When you look up into a clear night sky the more distant the star the farther back in time you are seeing it. This is a simple consequence of the finite speed of light but it has profound implications for astronomy. By studying far away galaxies we can look back almost to the dawn of time. In a telescope, “far skies” and “deep time” are synonymous.
When you listen to Far Skies Deep Time, a 43 minute long EP by Big Big Train, it takes you back to the dawn of the progressive music era. The EP was originally released in 2010 but the music on it harks back to nearly 40 sound years earlier. Big Big Train carries the plain vanilla ‘progressive rock’ tag on Wikipedia and no other band that I know sounds more like early Genesis – not even IQ, the band featured in my previous blog post.
Although their roots go back to the late ’80s, BBT, as they are known when a journalist wishes to add a little variety (or just gets lazy), is new to Crotchety Man. They released demo albums in 1992 and 1993, following them with eleven official studio albums, one live album and three EPs. The Crotchety research department has spent a lot of time listening to this material lately and the whole BBT catalogue has brought the old man considerable enjoyment.
It wasn’t easy to decide how to introduce my readers to Big Big Train. Taking their albums in chronological order, it seemed on first hearing that there was not much to choose between them. The Underfall Yard from 2009 had particularly good reviews and the needle on the Crotchety Music Meter did flicker slightly higher there than on the earlier offerings. But Far Skies Deep Time surpassed that high point, creeping up past the midnight zenith reaching for the diamond studded black velvet fabric of the heavens.
The three latest BBT albums, Folklore (2016), Grimspound (2017) and The Second Brightest Star (2017), are described as ‘companions’ to each other, presumably because the compositions were all written about the same time and have a similar feel. Mistress Curiosity prompted the Crotchety ears to sample them and they, too, are fine albums.
The two albums recorded between Far Skies and the Folklore ‘trilogy’ (English Electric Part One and English Electric Part 2) haven’t yet graced the ‘phones and speakers here but the astrological signs for them are very promising. Released in 2012 and 2013 they must have had a bearing on BBT taking the Breakthrough Act gong at the Progressive Music Awards in September 2013.
The time had come to delve a little deeper. The 2011 remastered and re-designed version of Far Skies was ordered from Burning Shed. The original 2010 release had five tracks, starting with Master of Time, a song written by the Genesis guitarist, Anthony Phillips. There was also an import and download version in which that first track was replaced by Kingmaker. The 2011 release retains Kingmaker and adds Master of Time at the end, making six tracks altogether, extending the length to 52 minutes and giving Crotchety Man the best of both worlds.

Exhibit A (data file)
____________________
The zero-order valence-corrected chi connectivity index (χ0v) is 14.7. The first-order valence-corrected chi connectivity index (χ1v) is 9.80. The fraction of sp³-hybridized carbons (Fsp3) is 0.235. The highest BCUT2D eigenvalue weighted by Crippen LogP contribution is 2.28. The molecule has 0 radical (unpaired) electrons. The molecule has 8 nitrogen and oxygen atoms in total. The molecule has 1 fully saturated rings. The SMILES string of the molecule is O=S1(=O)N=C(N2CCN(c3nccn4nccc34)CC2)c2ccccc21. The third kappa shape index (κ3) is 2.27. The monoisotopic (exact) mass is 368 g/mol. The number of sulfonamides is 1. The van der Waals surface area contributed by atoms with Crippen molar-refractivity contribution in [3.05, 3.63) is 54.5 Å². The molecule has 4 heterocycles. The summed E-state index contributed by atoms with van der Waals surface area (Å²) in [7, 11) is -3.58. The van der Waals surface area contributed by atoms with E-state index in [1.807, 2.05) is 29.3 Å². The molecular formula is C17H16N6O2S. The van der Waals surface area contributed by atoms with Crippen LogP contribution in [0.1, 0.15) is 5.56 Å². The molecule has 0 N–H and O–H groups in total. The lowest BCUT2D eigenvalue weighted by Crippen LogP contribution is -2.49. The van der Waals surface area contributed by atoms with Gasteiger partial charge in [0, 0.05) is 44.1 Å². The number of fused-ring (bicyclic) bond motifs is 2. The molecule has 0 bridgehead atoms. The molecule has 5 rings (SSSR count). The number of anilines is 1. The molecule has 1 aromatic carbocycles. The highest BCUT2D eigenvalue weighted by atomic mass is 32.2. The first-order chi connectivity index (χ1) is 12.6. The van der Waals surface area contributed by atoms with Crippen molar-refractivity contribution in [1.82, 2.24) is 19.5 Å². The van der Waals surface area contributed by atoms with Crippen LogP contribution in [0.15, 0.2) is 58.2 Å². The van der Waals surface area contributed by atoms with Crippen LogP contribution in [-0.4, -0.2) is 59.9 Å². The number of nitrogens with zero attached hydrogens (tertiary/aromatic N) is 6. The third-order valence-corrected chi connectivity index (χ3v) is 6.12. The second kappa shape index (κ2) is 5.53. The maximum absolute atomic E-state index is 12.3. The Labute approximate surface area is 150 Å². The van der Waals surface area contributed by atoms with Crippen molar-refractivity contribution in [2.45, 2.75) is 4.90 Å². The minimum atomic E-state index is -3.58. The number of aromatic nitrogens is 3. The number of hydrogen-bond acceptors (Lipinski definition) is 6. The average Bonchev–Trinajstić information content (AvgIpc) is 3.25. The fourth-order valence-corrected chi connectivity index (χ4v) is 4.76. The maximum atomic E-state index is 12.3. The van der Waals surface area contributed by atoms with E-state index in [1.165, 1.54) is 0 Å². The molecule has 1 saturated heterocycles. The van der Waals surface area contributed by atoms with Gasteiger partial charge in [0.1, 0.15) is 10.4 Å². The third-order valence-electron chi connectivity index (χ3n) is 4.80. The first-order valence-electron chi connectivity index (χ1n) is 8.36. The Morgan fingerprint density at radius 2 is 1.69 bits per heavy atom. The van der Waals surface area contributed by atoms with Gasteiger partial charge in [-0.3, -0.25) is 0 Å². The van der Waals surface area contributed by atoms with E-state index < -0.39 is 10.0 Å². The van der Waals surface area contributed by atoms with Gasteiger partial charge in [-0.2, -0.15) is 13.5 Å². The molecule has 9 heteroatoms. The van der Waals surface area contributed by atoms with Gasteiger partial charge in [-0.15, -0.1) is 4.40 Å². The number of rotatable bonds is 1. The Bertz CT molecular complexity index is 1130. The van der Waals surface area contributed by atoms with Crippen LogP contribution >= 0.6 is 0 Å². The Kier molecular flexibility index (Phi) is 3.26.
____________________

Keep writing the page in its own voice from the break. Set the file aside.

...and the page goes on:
The package has some of the loveliest artwork ever to appear on the cover of a CD. It has an eight page booklet of liner notes stuck and stapled between the cardboard covers. Each track has a striking illustration by Jim Trainer (about whom Google has nothing to say) alongside the lyrics. The EP is worth the money just for this artwork.
Also in the booklet there is a little information about the band. For the Far Skies EP the personnel are: Greg Spawton (guitars, bass, keyboards), Andy Poole (bass, keyboards), David Longdon (vocals, flute, mandolin and several other instruments), Dave Gregory (guitars and E-bow) and Nick D’Virgilio (drums, percussion, backing vocals). Spawton and Poole founded Big Big Train in 1990; Spawton and Longdon are the primary composers. Nick D’Virgilio was the drummer in Genesis in 1997 and among the guest musicians is Martin Orford, founding member of IQ. The prog rock roots go deep.
Here’s a YouTube video of the first three songs from the original release of the Far Skies Deep Time EP.
The songs here are soft immersive prog rock, many parsecs from anything sharp and metallic. They fill space with keyboard sounds without lobbing artillery shells of distorted guitar chords in our direction. There is guitar work, too, but it is just one thoughtful component of compositions that balance keys, guitars, vocals, bass and percussion deftly, each instrument having a voice, none overpowering the others. There are a few sparkling embellishments, too, from flute, accordion, mandolin, vibraphone and seagulls.
This is intelligent album rock, something to be enjoyed while gazing up into the night sky, deep in meditation, and with no thought of time passing.